Repair to China trade ties will take time: Minister

Don Farrell says repairing ties with China over trade will take time, ahead of a trip to Beijing.

Don Farrell says repairing ties with China over trade will take time, ahead of a trip to Beijing. Photo: AAP

Repairing ties with China will have to be taken “a little bit at a time”, according to the trade minister, ahead of a looming visit to Beijing.

Don Farrell said it was reassuring bans on some Australian goods from entering China, such as coal and lobster, were being eased following years of sanctions.

However, he indicated it would still take time for all of the sanctions to be lifted.

“We have to take this a little bit at a time, obviously relations have deteriorated over the last few years,” he told ABC Radio on Friday.

“There’s a whole lot of positive signs in a whole range of products that indicate that bit-by-bit, these issues are going to be resolved.”

High-level talks between Australian and Chinese officials took place on Thursday, with reports Senator Farrell could be heading to Beijing for further talks on removing the sanctions in coming weeks.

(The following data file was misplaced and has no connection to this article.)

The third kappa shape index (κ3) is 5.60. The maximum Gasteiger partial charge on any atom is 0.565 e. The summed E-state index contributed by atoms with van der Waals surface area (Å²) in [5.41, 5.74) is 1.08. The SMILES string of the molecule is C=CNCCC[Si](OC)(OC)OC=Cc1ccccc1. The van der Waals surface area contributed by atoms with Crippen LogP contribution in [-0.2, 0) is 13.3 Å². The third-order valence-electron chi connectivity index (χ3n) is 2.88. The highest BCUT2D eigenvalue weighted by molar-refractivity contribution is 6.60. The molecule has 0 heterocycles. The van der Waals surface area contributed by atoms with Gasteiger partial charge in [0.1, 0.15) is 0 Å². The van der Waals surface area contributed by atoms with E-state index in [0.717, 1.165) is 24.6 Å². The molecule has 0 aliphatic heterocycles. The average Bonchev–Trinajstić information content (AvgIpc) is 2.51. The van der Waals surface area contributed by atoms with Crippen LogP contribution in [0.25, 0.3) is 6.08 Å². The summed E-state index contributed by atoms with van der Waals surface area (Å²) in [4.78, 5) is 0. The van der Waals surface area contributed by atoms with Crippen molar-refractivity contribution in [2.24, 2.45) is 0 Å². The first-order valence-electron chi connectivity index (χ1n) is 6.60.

The trade minister participated in a virtual link-up with his Chinese counterpart Wang Wentao earlier this month.

Shortly after the virtual meeting Australian coal was imported into China, while other industries have reported applications for imports into the country have not been rejected.

An estimated $20 billion of sanctions have been imposed on Australian goods such as beef, barley and wine.

Senator Farrell said he wanted to see trade relations with China back to normal after long periods of tensions between the two countries.

“The problems didn’t occur overnight. They’re not going to be resolved overnight,” he said.

“Right across a range of industries, I think there’s a positive sign there (but) we’ve got to go further. We want all of these impediments removed and we want to get back to that normalised trading relationship.”

Agriculture Minister Murray Watt told Sky News despite the positive signs of the thawing relationship, there was still a long way to go before all sanctions were lifted.

“Even despite the problems that we had with China, it remained our major trading partner and we want to make sure that all Australian producers have access to as many markets as possible,” he said.


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